329

Original Article

Sinu Jose, Maneesha C Cyriac, Manju Dhandapani

Nurses' Knowledge and Subjective Strain in Delirium Care: Impact of a Web-based Instructional Module on Nurses Competence

[Year:2024] [Month:February] [Volume:28] [Number:2] [Pages:9] [Pages No:111 - 119]

Keywords: Delirium, Emergency wards, Hyperactive delirium, Intensive care units, Nurses, Nurses knowledge about delirium, Subjective strain, Web-based instructional module

   DOI: 10.5005/jp-journals-10071-24626  |  Open Access |  How to cite  | 

Abstract

Background: Delirium, a prevalent condition among elderly individuals admitted to hospitals, particularly in intensive care settings, necessitates specialized medical intervention. The present study assessed the proficiency of nurses in the management of delirium and their subjective experience of stress while providing care for patients with delirium in emergency rooms and critical care units. Materials and methods: The study adopted a quantitative descriptive approach, utilizing standardized self-reporting measures that assessed the nurses’ expertise and perceived burden of care. A cohort of 86 nurses from a tertiary care hospital in North India participated in the study. Additionally, the impact of the web-based instructional module in enhancing the nurses’ knowledge in delirium management was assessed by one group pretest–posttest quasi-experimental study. Findings: The research revealed that nurses exhibited significant deficiencies in their knowledge, particularly in relation to the symptoms and causes of delirium. The most significant source of subjective stress was attributed to hyperactive delirium-associated behaviors, characterized by uncooperative and aggressive conduct. The utilization of the web-based instructional program significantly enhanced the comprehension of nurses about the management of delirium. Conclusion: This study revealed a significant knowledge gap among nurses in delirium management and emphasizes the considerable subjective stress, particularly in dealing with hyperactive delirium-associated behaviors. The positive impact of the web-based instructional program underscores its potential as a valuable tool for enhancing nurses’ knowledge and addressing these challenges in healthcare settings.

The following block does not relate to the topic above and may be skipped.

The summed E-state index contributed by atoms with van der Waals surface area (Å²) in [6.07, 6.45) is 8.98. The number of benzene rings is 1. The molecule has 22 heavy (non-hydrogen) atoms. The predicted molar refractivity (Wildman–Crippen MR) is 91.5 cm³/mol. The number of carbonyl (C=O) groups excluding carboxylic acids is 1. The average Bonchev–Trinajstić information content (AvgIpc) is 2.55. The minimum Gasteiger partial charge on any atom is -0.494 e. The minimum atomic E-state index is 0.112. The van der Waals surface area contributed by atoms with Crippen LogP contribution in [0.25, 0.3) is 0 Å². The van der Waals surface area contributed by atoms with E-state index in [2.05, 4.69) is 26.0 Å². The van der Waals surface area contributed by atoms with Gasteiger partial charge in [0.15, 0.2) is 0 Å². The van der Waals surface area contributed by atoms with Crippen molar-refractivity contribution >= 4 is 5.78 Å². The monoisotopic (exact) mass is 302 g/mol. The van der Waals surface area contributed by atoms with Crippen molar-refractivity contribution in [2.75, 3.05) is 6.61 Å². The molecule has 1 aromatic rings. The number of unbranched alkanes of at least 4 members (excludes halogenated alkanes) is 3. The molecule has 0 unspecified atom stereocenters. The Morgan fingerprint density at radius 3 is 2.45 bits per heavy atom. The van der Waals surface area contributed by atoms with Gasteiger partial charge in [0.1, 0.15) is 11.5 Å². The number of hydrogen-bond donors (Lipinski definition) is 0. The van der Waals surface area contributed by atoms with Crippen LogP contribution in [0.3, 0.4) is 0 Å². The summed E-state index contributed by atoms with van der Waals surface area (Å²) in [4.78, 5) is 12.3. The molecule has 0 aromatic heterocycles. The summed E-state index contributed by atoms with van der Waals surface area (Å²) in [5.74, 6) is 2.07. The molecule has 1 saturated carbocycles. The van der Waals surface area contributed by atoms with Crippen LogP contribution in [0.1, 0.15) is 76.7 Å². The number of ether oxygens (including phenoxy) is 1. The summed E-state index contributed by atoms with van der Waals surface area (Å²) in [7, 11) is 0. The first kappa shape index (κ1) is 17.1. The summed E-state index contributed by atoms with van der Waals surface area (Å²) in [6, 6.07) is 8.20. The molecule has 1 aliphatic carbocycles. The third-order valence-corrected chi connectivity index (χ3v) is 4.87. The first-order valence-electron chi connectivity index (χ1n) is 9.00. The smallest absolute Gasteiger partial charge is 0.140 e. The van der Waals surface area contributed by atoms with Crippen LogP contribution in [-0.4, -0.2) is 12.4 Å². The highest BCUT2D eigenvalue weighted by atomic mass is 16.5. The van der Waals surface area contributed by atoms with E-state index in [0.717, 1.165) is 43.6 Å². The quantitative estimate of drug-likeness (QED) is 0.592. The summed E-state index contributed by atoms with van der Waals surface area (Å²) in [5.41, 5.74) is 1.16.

293

Original Article

Ritu Singh, Suruchi Ambasta, Prateek Singh Bais, Afzal Azim, Sanjeev Kumar, Bhawesh Upreti, Siddharth Singh, Prabhakar Mishra

Role of Gabapentin in Traumatic Brain Injury: A Prospective Comparative Study

[Year:2024] [Month:February] [Volume:28] [Number:2] [Pages:6] [Pages No:120 - 125]

Keywords: Gabapentin, Paroxysmal sympathetic hyperactivity, Traumatic brain injury

   DOI: 10.5005/jp-journals-10071-24634  |  Open Access |  How to cite  | 

Abstract

Background: Traumatic brain injury (TBI) is a major cause of mortality among young individuals, accounting for 65% of deaths in road traffic accidents. Paroxysmal sympathetic hyperactivity (PSH) is a common syndrome associated with TBI. This study represents the first prospective investigation aimed at assessing the impact of gabapentin on TBI patients, focusing on the prevention of secondary brain injury and brain edema while enhancing the Glasgow Coma Scale (GCS). Materials and methods: The study was conducted from September 2019 to July 2021 after receiving ethical committee approval. It included adult ICU patients (≥18 years) with moderate and severe GCS. Patients below 18 years, death within 48 hours, non-consenting, pregnant females, and individuals allergic to gabapentin were excluded from the study. Patients were randomly allocated in two groups: study group received 300 mg of gabapentin orally twice daily and control group received multivitamin tablets twice daily. The treatment period spanned 2 weeks. Follow-up occurred in the ICU and continued for up to 3 months post-discharge, including telephonic conversations. Results: About 60 patients were involved for analysis. Significant differences were found in GCS change from admission to discharge, Glasgow Outcome Scale (GOS) at 30 and 90 days, PSH episodes, and sedation bolus per day. Glasgow Coma Scale change was 53% in the study group compared with 25% in the control group (p = 0.009). Mortality was significantly lower in the study group. Glasgow Outcome Scale change between 30 and 90 days showed a 25% improvement in cases and no change in controls (p = 0.001). Conclusion: This pioneering study underscores the potential of gabapentin in managing traumatic brain injuries.

361

Original Article

Gunda J Hareesh, Ramu Ramadoss